FIG. 24 shows applied voltage dependency of the MR change for the samples A2, B2 and C2. Here, the MR change normalized by the value at 0V is shown in the drawing. The drawing exhibits that the samples A2 and B2 have a higher voltage of V1/2 at which the MR change is reduced to half, and a lower reduction in the MR change with increased voltage, compared to the sample C2.

Next, the samples A2, B2 and D2 were put in a solenoid coil, and fatigue tests of the magnetization pinned layer in a magnetically recorded state were conducted in a pulse magnetic field of 70 Oe. FIG. 25 shows relationships between the reversal cycles and the output voltage of the pulse magnetic field for the sample A2, B2 and D2. As clearly shown in the drawing, the output voltage is remarkably reduced with increase in the reversal cycles of the pulse magnetic field, in the case of the sample D2. On the other hand, there is found no fatigue in the magnetization pinned layer in a magnetically recorded state in the case of the samples A2 and B2. Moreover, in comparison between the samples A2 and B2, there is found less fatigue in the sample B2 using an antiferromagnetically coupled three-layered structure of Co4Fe6/Ru/Ni81Fe19 for the free layer.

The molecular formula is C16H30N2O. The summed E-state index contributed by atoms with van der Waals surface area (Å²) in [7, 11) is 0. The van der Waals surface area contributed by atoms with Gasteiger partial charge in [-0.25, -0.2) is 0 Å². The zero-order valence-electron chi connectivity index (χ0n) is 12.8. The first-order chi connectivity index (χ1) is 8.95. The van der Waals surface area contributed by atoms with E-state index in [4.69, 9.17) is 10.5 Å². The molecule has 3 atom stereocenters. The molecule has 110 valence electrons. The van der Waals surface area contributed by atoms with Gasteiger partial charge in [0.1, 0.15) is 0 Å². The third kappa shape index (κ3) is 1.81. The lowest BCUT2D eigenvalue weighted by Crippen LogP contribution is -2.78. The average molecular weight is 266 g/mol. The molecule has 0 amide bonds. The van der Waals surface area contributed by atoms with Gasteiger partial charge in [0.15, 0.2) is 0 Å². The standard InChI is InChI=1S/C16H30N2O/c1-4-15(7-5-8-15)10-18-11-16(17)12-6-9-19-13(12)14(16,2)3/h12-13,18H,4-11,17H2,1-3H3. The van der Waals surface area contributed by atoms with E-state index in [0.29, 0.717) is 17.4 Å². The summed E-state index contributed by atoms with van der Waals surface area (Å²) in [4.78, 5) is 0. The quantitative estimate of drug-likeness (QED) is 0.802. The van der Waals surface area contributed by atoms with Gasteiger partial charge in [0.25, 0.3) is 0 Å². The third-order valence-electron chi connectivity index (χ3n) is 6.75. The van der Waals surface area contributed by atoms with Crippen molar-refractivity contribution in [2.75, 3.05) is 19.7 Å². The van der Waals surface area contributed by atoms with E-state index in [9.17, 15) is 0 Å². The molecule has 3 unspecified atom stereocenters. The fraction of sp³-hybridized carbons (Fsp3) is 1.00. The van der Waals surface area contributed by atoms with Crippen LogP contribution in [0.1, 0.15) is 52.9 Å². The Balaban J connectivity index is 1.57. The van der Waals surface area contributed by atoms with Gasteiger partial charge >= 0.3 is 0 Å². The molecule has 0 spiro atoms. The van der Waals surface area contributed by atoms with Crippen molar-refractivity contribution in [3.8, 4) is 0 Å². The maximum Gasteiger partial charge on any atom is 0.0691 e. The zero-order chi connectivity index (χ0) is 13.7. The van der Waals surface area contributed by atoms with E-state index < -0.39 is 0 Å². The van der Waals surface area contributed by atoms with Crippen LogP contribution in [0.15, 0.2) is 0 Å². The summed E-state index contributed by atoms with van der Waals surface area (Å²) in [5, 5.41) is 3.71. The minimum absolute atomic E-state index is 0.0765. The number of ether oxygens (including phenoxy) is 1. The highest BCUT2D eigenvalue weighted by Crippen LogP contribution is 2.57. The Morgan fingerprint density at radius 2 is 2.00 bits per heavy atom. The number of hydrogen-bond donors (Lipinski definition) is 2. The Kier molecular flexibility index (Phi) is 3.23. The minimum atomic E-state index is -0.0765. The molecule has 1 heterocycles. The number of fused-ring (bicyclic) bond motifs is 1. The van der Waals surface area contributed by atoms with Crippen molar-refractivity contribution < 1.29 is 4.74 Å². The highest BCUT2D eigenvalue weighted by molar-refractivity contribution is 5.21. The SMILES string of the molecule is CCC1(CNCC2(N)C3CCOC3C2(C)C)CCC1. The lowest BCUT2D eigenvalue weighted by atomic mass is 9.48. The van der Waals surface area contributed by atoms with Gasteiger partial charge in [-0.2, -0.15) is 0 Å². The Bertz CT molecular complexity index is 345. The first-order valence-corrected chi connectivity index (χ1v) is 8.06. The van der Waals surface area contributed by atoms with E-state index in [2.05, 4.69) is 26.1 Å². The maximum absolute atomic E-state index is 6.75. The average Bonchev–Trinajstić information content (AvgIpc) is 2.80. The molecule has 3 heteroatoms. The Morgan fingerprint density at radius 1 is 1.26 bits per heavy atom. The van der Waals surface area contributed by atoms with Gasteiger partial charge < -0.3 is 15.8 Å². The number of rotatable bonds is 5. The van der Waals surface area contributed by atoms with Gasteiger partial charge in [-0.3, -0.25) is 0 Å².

It is evident from the above that the ferromagnetic double tunnel junction element having a structure shown in FIG. 2 shows suitable characteristics for applications to a magnetic memory device and a magnetic head.

When SiO2, AlN, MgO, LaAlO3, or CaF2 was used for the dielectric layer, the similar tendency to the above was found.

Embodiment 3

An embodiment, where two kinds of ferromagnetic double tunnel junction elements (sample A3, and B3) with the structure shown in FIG. 3 were formed on a Si/Sio2 substrate or SiO2 substrate, will be described below.